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CFPB Proposes Minor Changes to Mortgage Rules to Ensure Access to Credit

Proposal Would Assist Nonprofits and Allow for Refunds of Excess Points and Fees for Qualified Mortgages

Washington, D.C. – Today, the Consumer Financial Protection Bureau (CFPB) is proposing minor adjustments to its mortgage rules to ensure access to credit. The proposal includes two changes that would help certain nonprofit organizations continue to provide mortgage credit and servicing to underserved populations. The proposal also lays out limited circumstances where lenders that exceed the points and fees cap can refund the excess amount to consumers and still have the loan be considered a Qualified Mortgage.

“Our mortgage rules are now helping to protect consumers all across the country from debt traps, runarounds, and surprises,” said CFPB Director Richard Cordray. “Today’s proposal would maintain those strong protections, while making minor changes to ensure consumers have access to credit. This includes helping nonprofits that provide working families with important pathways to affordable homeownership.”

The proposed rule is available at:

In January 2013, the CFPB finalized several mortgage rules, most of which took effect in January 2014. Among these rules, the Ability-to-Repay rule protects consumers from irresponsible mortgage lending by requiring that lenders generally make a reasonable, good-faith determination that prospective borrowers have the ability to repay their loans. The mortgage servicing rules establish strong protections for homeowners, including those facing foreclosure.

Today’s proposed amendments respond to concerns about origination and servicing issues, particularly for nonprofit housing providers. Among the provisions in the proposed rule:

  • Defining nonprofit small servicers: Certain small servicers are exempt from some of the Bureau’s new mortgage servicing rules, so long as they service 5,000 or fewer mortgage loans and meet other requirements. But the Bureau has learned that some nonprofit organizations may service loans, for a fee, from other associated nonprofit lenders. Because of their unique structure, these organizations may not be able to consolidate their servicing activities and still meet the current requirements for the small servicer exemption. Accordingly, today’s proposal offers an alternative definition of a small servicer that would apply to certain 501(c)(3) nonprofit organizations so that they can continue to consolidate their servicing activities while maintaining their exemption from some of the servicing rules.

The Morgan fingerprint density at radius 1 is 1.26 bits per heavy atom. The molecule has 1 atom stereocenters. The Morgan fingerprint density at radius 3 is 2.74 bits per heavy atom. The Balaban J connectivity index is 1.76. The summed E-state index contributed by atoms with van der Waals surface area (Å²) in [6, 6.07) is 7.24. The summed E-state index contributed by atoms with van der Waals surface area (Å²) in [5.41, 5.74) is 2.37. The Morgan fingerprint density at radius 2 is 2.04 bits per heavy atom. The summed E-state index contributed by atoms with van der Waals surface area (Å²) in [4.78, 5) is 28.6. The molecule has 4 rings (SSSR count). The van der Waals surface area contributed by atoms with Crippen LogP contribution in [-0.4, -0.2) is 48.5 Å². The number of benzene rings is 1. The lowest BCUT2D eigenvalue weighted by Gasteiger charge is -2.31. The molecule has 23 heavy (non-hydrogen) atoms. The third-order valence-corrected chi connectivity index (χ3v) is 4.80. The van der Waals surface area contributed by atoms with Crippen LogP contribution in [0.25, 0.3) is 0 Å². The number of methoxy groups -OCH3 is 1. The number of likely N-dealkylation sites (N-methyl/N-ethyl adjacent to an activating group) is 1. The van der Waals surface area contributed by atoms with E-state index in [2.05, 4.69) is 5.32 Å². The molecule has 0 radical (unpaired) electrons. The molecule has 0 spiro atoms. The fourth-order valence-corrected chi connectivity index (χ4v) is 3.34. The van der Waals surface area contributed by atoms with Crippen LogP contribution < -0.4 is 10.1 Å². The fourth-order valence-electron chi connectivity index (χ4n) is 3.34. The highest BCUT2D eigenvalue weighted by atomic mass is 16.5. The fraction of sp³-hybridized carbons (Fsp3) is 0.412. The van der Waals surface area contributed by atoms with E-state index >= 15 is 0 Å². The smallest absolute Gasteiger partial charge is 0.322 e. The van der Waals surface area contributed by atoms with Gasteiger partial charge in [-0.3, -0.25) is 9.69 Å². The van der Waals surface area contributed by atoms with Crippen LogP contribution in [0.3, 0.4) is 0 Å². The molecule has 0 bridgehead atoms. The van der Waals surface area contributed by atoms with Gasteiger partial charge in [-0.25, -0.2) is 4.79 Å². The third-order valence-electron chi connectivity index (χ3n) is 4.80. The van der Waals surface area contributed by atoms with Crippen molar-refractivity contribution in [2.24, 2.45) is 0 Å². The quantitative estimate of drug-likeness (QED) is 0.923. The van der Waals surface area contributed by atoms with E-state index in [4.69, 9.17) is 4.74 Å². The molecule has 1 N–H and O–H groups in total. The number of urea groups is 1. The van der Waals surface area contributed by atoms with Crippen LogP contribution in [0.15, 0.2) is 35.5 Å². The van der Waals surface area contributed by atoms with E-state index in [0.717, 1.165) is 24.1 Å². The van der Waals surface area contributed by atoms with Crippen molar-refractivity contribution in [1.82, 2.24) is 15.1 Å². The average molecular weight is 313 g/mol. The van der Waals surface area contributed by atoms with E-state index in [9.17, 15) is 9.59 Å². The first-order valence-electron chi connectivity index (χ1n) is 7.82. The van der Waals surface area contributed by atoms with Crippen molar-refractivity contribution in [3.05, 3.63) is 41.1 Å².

• Nonprofit Ability-to-Repay exemption amendment: Certain nonprofit organizations that lend to low- and moderate-income consumers are already exempt from the Ability-to-Repay rule if the organization makes no more than 200 mortgages a year, among other limitations. Today’s proposal would carefully tailor an amendment to this provision so that certain 501(c)(3) nonprofit groups, such as Habitat for Humanity, can continue to extend certain interest-free, forgivable loans, also known as “soft seconds,” without regard to the 200-mortgage loan limit.
  • Refunding excess points and fees: Under the Ability-to-Repay rule, certain loans called Qualified Mortgages are subject to special consumer protections. The points and fees charged to a consumer on a Qualified Mortgage generally cannot exceed 3 percent of the loan principal. If a lender believes it has offered a Qualified Mortgage but afterwards discovers that it has exceeded the 3 percent cap, the proposal lays out limited circumstances where the excess can be refunded to still have the loan meet the legal requirements of a Qualified Mortgage. The refund must occur within 120 days after the loan is made. The creditor must also maintain and follow policies and procedures for reviewing the loans and providing refunds to consumers. Today’s proposal is designed to encourage lenders to provide access to credit to consumers seeking loans that are at or near the points and fees limit.

In addition to seeking public comment on these proposals, the CFPB is also seeking input on certain other questions relating to the impact of the Bureau’s rules, including their effect on larger lenders that do not meet the definition of small creditor. The Bureau may address these issues in future rulemakings as part of the Bureau’s ongoing efforts to ensure that the mortgage rules provide consumers with the protections they need while continuing to protect access to affordable credit.

Once the proposal is published in the Federal Register, the public will be able to comment on it at: .

The CFPB has been working to ensure a smooth transition to compliance with the new mortgage rules. The CFPB has coordinated with other agencies, published plain-language guides and other compliance aids, and had regular contact with industry participants, consumer advocates, legal aid attorneys, housing counselors, and others to answer their questions. The CFPB also has provided educational materials to the public about their new protections under the rules.

The Consumer Financial Protection Bureau is a 21st century agency that implements and enforces Federal consumer financial law and ensures that markets for consumer financial products are fair, transparent, and competitive. For more information, visit